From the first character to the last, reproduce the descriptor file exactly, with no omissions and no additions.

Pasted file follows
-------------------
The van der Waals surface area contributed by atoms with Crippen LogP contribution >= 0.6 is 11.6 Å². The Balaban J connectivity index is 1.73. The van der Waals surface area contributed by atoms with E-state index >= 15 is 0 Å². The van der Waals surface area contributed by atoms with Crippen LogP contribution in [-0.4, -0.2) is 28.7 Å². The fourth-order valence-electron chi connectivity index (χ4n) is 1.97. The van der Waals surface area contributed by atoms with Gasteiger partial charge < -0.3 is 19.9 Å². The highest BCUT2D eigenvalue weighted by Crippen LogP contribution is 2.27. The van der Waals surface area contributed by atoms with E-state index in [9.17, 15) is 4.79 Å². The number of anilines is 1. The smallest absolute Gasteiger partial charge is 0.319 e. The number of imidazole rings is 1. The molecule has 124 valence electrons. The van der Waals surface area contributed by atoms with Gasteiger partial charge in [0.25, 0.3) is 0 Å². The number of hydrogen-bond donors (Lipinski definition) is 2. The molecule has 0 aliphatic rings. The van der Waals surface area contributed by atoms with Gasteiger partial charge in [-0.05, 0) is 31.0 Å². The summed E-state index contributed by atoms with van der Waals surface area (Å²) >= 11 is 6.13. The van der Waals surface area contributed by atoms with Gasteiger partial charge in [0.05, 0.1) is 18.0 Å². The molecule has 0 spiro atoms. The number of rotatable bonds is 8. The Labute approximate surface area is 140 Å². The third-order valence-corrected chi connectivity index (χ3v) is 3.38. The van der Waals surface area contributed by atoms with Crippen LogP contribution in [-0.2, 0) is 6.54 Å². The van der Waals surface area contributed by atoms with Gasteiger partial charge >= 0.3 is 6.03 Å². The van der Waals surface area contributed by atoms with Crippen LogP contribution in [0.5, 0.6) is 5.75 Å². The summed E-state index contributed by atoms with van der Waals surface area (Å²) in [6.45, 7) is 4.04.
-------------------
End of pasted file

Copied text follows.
The van der Waals surface area contributed by atoms with Crippen LogP contribution >= 0.6 is 11.6 Å². The Balaban J connectivity index is 1.73. The van der Waals surface area contributed by atoms with E-state index >= 15 is 0 Å². The van der Waals surface area contributed by atoms with Crippen LogP contribution in [-0.4, -0.2) is 28.7 Å². The fourth-order valence-electron chi connectivity index (χ4n) is 1.97. The van der Waals surface area contributed by atoms with Gasteiger partial charge < -0.3 is 19.9 Å². The highest BCUT2D eigenvalue weighted by Crippen LogP contribution is 2.27. The van der Waals surface area contributed by atoms with E-state index in [9.17, 15) is 4.79 Å². The number of anilines is 1. The smallest absolute Gasteiger partial charge is 0.319 e. The number of imidazole rings is 1. The molecule has 124 valence electrons. The van der Waals surface area contributed by atoms with Gasteiger partial charge in [0.25, 0.3) is 0 Å². The number of hydrogen-bond donors (Lipinski definition) is 2. The molecule has 0 aliphatic rings. The van der Waals surface area contributed by atoms with Gasteiger partial charge in [-0.05, 0) is 31.0 Å². The summed E-state index contributed by atoms with van der Waals surface area (Å²) >= 11 is 6.13. The van der Waals surface area contributed by atoms with Gasteiger partial charge in [0.05, 0.1) is 18.0 Å². The molecule has 0 spiro atoms. The number of rotatable bonds is 8. The Labute approximate surface area is 140 Å². The third-order valence-corrected chi connectivity index (χ3v) is 3.38. The van der Waals surface area contributed by atoms with Crippen LogP contribution in [-0.2, 0) is 6.54 Å². The van der Waals surface area contributed by atoms with Gasteiger partial charge >= 0.3 is 6.03 Å². The van der Waals surface area contributed by atoms with Crippen LogP contribution in [0.5, 0.6) is 5.75 Å². The summed E-state index contributed by atoms with van der Waals surface area (Å²) in [6.45, 7) is 4.04.